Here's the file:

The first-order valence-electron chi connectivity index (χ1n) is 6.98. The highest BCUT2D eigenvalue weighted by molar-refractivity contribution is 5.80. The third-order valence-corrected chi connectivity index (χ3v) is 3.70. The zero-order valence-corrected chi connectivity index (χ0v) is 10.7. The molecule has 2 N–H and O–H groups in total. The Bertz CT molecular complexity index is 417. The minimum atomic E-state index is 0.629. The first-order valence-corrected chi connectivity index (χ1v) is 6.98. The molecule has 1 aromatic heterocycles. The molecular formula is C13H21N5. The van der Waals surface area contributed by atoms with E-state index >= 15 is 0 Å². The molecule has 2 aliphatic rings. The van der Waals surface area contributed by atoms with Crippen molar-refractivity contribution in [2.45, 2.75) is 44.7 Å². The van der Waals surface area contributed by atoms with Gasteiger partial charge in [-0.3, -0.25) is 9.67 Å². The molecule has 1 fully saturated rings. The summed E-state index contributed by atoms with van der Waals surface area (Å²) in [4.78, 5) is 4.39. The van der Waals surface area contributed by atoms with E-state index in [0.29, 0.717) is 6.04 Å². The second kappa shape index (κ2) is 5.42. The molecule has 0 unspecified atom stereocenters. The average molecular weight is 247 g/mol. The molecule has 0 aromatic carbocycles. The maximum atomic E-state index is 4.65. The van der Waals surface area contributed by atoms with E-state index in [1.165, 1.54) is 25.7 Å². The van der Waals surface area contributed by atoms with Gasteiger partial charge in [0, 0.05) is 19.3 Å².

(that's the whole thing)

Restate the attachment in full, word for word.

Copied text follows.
The first-order valence-electron chi connectivity index (χ1n) is 6.98. The highest BCUT2D eigenvalue weighted by molar-refractivity contribution is 5.80. The third-order valence-corrected chi connectivity index (χ3v) is 3.70. The zero-order valence-corrected chi connectivity index (χ0v) is 10.7. The molecule has 2 N–H and O–H groups in total. The Bertz CT molecular complexity index is 417. The minimum atomic E-state index is 0.629. The first-order valence-corrected chi connectivity index (χ1v) is 6.98. The molecule has 1 aromatic heterocycles. The molecular formula is C13H21N5. The van der Waals surface area contributed by atoms with E-state index >= 15 is 0 Å². The molecule has 2 aliphatic rings. The van der Waals surface area contributed by atoms with Crippen molar-refractivity contribution in [2.45, 2.75) is 44.7 Å². The van der Waals surface area contributed by atoms with Gasteiger partial charge in [-0.3, -0.25) is 9.67 Å². The molecule has 1 fully saturated rings. The summed E-state index contributed by atoms with van der Waals surface area (Å²) in [4.78, 5) is 4.39. The van der Waals surface area contributed by atoms with E-state index in [0.29, 0.717) is 6.04 Å². The second kappa shape index (κ2) is 5.42. The molecule has 0 unspecified atom stereocenters. The average molecular weight is 247 g/mol. The molecule has 0 aromatic carbocycles. The maximum atomic E-state index is 4.65. The van der Waals surface area contributed by atoms with E-state index in [1.165, 1.54) is 25.7 Å². The van der Waals surface area contributed by atoms with Gasteiger partial charge in [0, 0.05) is 19.3 Å².